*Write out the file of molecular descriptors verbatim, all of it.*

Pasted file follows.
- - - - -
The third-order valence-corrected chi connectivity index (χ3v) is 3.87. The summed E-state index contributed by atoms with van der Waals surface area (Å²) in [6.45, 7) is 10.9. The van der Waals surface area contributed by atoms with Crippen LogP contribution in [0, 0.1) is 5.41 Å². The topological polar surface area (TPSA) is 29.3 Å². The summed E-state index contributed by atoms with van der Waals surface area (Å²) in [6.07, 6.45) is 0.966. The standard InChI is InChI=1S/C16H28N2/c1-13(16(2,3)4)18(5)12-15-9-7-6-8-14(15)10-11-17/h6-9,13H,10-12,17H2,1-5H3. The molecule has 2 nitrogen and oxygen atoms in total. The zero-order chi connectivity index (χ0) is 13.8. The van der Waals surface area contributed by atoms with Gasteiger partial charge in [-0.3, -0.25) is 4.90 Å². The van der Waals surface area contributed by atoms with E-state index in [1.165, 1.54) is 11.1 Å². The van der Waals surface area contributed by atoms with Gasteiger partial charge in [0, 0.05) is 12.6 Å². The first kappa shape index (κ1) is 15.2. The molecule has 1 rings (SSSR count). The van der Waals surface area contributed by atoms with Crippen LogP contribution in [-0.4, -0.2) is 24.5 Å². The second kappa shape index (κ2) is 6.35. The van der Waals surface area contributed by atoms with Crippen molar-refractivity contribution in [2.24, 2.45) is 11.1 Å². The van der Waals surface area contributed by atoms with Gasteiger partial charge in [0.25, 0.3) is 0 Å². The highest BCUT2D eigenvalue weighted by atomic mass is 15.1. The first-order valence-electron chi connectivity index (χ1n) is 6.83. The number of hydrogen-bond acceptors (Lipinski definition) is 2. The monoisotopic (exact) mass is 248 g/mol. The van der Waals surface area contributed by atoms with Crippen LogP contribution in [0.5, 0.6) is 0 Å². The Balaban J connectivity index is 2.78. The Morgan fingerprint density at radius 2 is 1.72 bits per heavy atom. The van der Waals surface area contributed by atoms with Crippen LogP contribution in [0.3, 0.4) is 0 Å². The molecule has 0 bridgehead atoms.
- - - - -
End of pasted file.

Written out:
The third-order valence-corrected chi connectivity index (χ3v) is 3.87. The summed E-state index contributed by atoms with van der Waals surface area (Å²) in [6.45, 7) is 10.9. The van der Waals surface area contributed by atoms with Crippen LogP contribution in [0, 0.1) is 5.41 Å². The topological polar surface area (TPSA) is 29.3 Å². The summed E-state index contributed by atoms with van der Waals surface area (Å²) in [6.07, 6.45) is 0.966. The standard InChI is InChI=1S/C16H28N2/c1-13(16(2,3)4)18(5)12-15-9-7-6-8-14(15)10-11-17/h6-9,13H,10-12,17H2,1-5H3. The molecule has 2 nitrogen and oxygen atoms in total. The zero-order chi connectivity index (χ0) is 13.8. The van der Waals surface area contributed by atoms with Gasteiger partial charge in [-0.3, -0.25) is 4.90 Å². The van der Waals surface area contributed by atoms with E-state index in [1.165, 1.54) is 11.1 Å². The van der Waals surface area contributed by atoms with Gasteiger partial charge in [0, 0.05) is 12.6 Å². The first kappa shape index (κ1) is 15.2. The molecule has 1 rings (SSSR count). The van der Waals surface area contributed by atoms with Crippen LogP contribution in [-0.4, -0.2) is 24.5 Å². The second kappa shape index (κ2) is 6.35. The van der Waals surface area contributed by atoms with Crippen molar-refractivity contribution in [2.24, 2.45) is 11.1 Å². The van der Waals surface area contributed by atoms with Gasteiger partial charge in [0.25, 0.3) is 0 Å². The highest BCUT2D eigenvalue weighted by atomic mass is 15.1. The first-order valence-electron chi connectivity index (χ1n) is 6.83. The number of hydrogen-bond acceptors (Lipinski definition) is 2. The monoisotopic (exact) mass is 248 g/mol. The van der Waals surface area contributed by atoms with Crippen LogP contribution in [0.5, 0.6) is 0 Å². The Balaban J connectivity index is 2.78. The Morgan fingerprint density at radius 2 is 1.72 bits per heavy atom. The van der Waals surface area contributed by atoms with Crippen LogP contribution in [0.3, 0.4) is 0 Å². The molecule has 0 bridgehead atoms.